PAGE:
3

I'm writing a script that, among other things, reads and does some processing with parameters to a function. Right now my solution to find the number of arguments for a given function at addr is:

(GetStrucSize(GetFrame(addr)) - GetFrameSize(addr))/4

This is on x86. The issue is when I'm calling, for example, printf(), the difference between the two GetXXX() calls is 5 which obviously messes up the math.

At the moment I've worked around it by checking if the first parameters is a format string with format specifiers and then parsing it manually to get the real count, but that's not really extensible.

Is there a way in the confines of the API to deal with this?

Edit: I should have made this clearer in the question but this is specifically referring to the IDA API. I could write the code myself to calculate cleanup but in interest of keeping my code clean I'm trying to avoid a lot of code querying if it's stdcall and cdecl and then searching/parsing myself

4

For cdecl the caller needs to clean up the stack. So somewhere after the function call there HAS to be a stack operation that removes the parameters from the stack (remove as in adjust the stack pointer)

PUSH 0xABCDEF01
CALL function
ADD ESP, 4 ; sizeof(DWORD) (the parameter)

It does NOT need to be directly after the call. (I think VS08 sometimes puts the return value check before it) So this is equally valid

PUSH 0xABCDEF01
CALL function
TEST EAX, EAX
ADD ESP, 4 ; sizeof(DWORD) (the parameter)
; A conditional jump probably

as is this

PUSH 0xABCDEF01
CALL function
POP EAX 

Because EAX holds a DWORD and thus removes sizeof(DWORD) == 4 bytes from the stack. (This obviously also holds true for all other general purpose extended registers). (It is POSSIBLE that e.g. for N parameters one could use N POP but I'm certain that no compiler does that and for every N > 2 it will lead to bigger code so it is unrealistic to happen in handwritten assembly too.)

There doesn't exists a maximum N of instructions that you could check after the call to determine whether that stack operation is the cleanup code. However I think that 5 will work for almost all cases (If you by chance do already know that this function is CDECL then check as many as you want)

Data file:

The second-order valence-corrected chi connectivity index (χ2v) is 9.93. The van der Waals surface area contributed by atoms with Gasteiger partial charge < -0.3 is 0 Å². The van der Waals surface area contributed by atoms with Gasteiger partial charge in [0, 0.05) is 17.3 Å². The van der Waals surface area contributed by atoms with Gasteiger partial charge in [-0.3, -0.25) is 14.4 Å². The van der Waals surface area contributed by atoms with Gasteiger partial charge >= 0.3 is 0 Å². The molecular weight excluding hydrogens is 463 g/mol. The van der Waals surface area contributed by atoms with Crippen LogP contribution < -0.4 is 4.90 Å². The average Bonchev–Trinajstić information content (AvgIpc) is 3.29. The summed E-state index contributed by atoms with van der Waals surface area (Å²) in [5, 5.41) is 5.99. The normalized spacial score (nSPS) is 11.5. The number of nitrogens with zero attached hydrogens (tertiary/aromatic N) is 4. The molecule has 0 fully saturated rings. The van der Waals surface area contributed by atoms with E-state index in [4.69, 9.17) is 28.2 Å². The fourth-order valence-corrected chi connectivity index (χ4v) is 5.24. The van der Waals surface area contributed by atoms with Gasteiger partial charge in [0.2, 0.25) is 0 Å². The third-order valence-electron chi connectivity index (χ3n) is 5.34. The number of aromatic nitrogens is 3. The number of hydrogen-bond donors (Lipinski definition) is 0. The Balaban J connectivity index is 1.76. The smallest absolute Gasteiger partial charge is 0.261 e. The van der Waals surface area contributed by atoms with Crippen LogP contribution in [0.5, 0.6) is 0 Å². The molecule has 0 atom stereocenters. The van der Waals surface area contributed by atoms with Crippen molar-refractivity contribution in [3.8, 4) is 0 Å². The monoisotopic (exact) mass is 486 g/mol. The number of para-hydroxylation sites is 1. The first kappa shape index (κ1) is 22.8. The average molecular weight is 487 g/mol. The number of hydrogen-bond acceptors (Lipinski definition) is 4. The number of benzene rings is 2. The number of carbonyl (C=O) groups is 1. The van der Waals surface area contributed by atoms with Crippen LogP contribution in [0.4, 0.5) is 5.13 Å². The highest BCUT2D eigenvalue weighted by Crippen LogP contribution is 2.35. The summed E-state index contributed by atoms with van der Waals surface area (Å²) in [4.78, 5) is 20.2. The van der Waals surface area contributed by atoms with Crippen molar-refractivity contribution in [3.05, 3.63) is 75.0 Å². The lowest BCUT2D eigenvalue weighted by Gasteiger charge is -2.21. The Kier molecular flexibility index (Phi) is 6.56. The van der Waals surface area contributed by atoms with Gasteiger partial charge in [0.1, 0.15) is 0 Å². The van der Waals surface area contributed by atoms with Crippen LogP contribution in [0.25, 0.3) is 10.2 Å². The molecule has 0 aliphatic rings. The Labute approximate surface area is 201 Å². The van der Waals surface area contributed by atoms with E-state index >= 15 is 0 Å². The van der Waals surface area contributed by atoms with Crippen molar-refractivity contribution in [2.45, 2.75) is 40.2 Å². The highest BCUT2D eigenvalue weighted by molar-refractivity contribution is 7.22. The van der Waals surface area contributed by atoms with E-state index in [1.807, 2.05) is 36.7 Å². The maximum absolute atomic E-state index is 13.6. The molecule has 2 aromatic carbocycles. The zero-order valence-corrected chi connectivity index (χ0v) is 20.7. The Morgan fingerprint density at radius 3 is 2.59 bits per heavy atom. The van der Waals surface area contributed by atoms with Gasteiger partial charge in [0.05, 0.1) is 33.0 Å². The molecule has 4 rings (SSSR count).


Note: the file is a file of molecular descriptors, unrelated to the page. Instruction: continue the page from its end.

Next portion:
Also for functions where the return value isn't important but is called before the return value of another function is inspected, one can save a variable like this:

CALL function1
PUSH EAX ; Save EAX
PUSH something
CALL function2
POP EAX ; Remove the something parameter
POP EAX ; Restore the return value of function1

You could try to also count the PUSH but that comes with it's own sort of intermediate instructions - this is really common:

PUSH something
LEA EAX, something_else ; Get a pointer to something_else
PUSH EAX 
PUSH more
CALL function

So you cannot stop working 'up' as soon as you hit an instruction that isn't a PUSH.

In conclusion there isn't a perfect solution but I think both can lead to a pretty reliable value; Which one you choose (or maybe both?) is up to you, IMO the first one (Searching for the stack cleanup) is easier to implement.

  • Thanks for the answer; I'll probably accept this one as a solution. I understood cdecl's calling convention but was hoping there was an already implemented way to do this :( – Fewmitz Sep 4 '14 at 18:08
  • @Fewmitz I'm sure someone can provide the proper name for those techniques which will probably lead to a finished implementation. I imagine it's a rather common task so someone's bound to have done it already – user45891 Sep 4 '14 at 18:11
  • Yeah I should have made it clearer that this is about the API specifically; I could write it myself but trying to keep the code clean, particularly when going to different architectures, etc. – Fewmitz Sep 4 '14 at 18:15
  • 2
    Trivia factoid, I've seen a compiler optimize consecutive esp cleanups - when two cdecl functions were called in a sequence, the compiler (VC6) did not perform cleanup after the first call, only after the second one. – DCoder Sep 4 '14 at 19:12
  • 1
    @DCoder Nice. I did a quick test and VS2008 still does that when any kind (speed or size) of optimization is enabled (With enabled link-time code-generation - I'm unsure whether module in that case also means printf()). – user45891 Sep 4 '14 at 19:31

Your Answer

By clicking “Post Your Answer”, you agree to our terms of service, privacy policy and cookie policy

Not the answer you're looking for? Browse other questions tagged or ask your own question.